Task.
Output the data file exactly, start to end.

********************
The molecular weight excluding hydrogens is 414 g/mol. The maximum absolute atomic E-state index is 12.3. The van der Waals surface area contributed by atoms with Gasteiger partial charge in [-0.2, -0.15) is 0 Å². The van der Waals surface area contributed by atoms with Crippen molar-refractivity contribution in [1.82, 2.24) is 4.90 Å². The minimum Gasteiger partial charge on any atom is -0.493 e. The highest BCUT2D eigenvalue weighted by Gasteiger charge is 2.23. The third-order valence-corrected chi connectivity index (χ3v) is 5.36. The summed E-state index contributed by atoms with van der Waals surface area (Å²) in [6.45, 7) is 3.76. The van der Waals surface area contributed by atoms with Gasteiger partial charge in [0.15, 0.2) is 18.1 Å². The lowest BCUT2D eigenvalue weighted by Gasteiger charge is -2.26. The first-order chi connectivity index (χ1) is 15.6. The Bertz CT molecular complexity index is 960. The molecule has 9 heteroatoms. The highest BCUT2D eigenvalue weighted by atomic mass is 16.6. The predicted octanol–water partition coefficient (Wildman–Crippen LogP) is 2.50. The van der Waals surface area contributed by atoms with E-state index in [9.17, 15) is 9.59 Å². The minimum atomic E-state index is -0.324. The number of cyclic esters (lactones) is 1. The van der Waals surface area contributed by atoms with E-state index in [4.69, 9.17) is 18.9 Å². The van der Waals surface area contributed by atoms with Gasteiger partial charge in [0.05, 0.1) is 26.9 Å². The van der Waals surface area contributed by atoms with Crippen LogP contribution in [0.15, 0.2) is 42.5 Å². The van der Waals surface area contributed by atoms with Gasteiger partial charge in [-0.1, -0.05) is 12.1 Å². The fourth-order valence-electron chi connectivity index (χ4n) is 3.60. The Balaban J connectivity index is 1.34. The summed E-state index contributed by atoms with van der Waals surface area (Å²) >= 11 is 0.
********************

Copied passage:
The molecular weight excluding hydrogens is 414 g/mol. The maximum absolute atomic E-state index is 12.3. The van der Waals surface area contributed by atoms with Gasteiger partial charge in [-0.2, -0.15) is 0 Å². The van der Waals surface area contributed by atoms with Crippen molar-refractivity contribution in [1.82, 2.24) is 4.90 Å². The minimum Gasteiger partial charge on any atom is -0.493 e. The highest BCUT2D eigenvalue weighted by Gasteiger charge is 2.23. The third-order valence-corrected chi connectivity index (χ3v) is 5.36. The summed E-state index contributed by atoms with van der Waals surface area (Å²) in [6.45, 7) is 3.76. The van der Waals surface area contributed by atoms with Gasteiger partial charge in [0.15, 0.2) is 18.1 Å². The lowest BCUT2D eigenvalue weighted by Gasteiger charge is -2.26. The first-order chi connectivity index (χ1) is 15.6. The Bertz CT molecular complexity index is 960. The molecule has 9 heteroatoms. The highest BCUT2D eigenvalue weighted by atomic mass is 16.6. The predicted octanol–water partition coefficient (Wildman–Crippen LogP) is 2.50. The van der Waals surface area contributed by atoms with E-state index in [9.17, 15) is 9.59 Å². The minimum atomic E-state index is -0.324. The number of cyclic esters (lactones) is 1. The van der Waals surface area contributed by atoms with E-state index in [4.69, 9.17) is 18.9 Å². The van der Waals surface area contributed by atoms with Gasteiger partial charge in [0.05, 0.1) is 26.9 Å². The van der Waals surface area contributed by atoms with Crippen LogP contribution in [0.15, 0.2) is 42.5 Å². The van der Waals surface area contributed by atoms with Gasteiger partial charge in [-0.1, -0.05) is 12.1 Å². The fourth-order valence-electron chi connectivity index (χ4n) is 3.60. The Balaban J connectivity index is 1.34. The summed E-state index contributed by atoms with van der Waals surface area (Å²) >= 11 is 0.